For years the UK unsuccessfully sought to drive a wedge between Europe's superpowers during Brexit negotiations – if only it had used a ski it might have had better luck.
The region has fallen into internecine warfare over whether ski resorts should remain open this Christmas.
On the one side, the mountainous might of Germany, Italy and France are in favour of the planned "ski-madgeddon".
On the other, perennial Alpine favourites Austria and Switzerland are demurring, fretful over the damage such a moratorium would have on their economies.
The issue is less about the skiing itself, and more about the cheek-by-jowl activities that revolve around it.
Apres ski is about as conducive to social distancing as sumo wrestling.
Any Covid globules finding themselves in a seething sauna of skiers expectorating into each others eyeballs from point-blank range will not have an arduous time multiplying.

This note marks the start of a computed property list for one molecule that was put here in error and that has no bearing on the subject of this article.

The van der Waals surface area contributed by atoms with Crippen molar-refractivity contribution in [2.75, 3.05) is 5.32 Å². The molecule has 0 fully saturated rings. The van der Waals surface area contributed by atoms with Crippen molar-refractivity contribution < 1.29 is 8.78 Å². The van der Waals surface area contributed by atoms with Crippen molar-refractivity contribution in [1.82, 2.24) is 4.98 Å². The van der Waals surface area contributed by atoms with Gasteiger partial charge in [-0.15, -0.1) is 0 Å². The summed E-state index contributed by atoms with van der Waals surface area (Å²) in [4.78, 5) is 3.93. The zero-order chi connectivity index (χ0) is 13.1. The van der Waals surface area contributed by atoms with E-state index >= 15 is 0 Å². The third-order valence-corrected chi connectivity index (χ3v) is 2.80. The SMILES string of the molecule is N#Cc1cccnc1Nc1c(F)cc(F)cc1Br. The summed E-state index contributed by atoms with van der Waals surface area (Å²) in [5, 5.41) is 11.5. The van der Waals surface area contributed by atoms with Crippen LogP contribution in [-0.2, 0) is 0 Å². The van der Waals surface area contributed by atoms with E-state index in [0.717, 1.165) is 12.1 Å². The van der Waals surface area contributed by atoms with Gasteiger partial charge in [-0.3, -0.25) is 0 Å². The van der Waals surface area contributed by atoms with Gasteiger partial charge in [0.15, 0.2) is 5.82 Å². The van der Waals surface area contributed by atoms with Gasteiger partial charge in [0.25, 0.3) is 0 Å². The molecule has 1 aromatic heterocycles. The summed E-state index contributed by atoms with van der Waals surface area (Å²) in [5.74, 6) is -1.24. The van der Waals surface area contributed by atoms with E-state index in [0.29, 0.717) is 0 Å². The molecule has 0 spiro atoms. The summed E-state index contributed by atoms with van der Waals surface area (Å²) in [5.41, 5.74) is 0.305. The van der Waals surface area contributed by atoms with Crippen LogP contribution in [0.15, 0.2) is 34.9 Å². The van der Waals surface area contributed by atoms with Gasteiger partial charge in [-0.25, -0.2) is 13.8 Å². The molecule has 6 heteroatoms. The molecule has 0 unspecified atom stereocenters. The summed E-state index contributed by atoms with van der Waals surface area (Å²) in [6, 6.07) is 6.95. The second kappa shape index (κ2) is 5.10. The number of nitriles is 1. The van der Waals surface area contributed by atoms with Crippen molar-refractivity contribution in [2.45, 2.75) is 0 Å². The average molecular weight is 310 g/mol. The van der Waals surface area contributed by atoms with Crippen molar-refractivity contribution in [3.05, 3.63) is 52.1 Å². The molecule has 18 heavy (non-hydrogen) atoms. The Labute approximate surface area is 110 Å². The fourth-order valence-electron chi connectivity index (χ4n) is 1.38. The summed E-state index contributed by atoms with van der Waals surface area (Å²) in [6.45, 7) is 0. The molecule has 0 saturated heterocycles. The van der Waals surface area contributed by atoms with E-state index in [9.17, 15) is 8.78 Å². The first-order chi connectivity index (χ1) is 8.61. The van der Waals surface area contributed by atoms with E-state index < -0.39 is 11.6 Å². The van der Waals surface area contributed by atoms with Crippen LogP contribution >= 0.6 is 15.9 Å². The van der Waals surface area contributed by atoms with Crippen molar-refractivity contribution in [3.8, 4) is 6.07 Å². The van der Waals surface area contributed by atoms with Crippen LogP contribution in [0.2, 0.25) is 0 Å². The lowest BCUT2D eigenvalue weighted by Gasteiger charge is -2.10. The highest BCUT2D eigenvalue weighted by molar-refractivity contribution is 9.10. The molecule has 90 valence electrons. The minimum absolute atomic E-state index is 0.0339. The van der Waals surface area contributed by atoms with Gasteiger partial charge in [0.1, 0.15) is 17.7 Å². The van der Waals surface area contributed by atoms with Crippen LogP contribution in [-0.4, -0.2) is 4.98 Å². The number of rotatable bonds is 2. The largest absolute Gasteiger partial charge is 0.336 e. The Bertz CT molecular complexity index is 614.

Despite this adverse publicity, without significant financial support from the EU, Austria is unhappy about shutting its slopes.
"If the EU does in fact force skiing areas to stay closed, that will mean costs of up to €2 billion ($2.43bn)," Finance Minister Gernot Blunel said in November.
Whatever happens, revenue will not be accrued in Austria's apres-ski establishments because, whether its ski resorts are fully opened or not, the mini Covid nirvanas will remain firmly closed.
The map below etches the great skiing divide and the video above outlines the controversy further.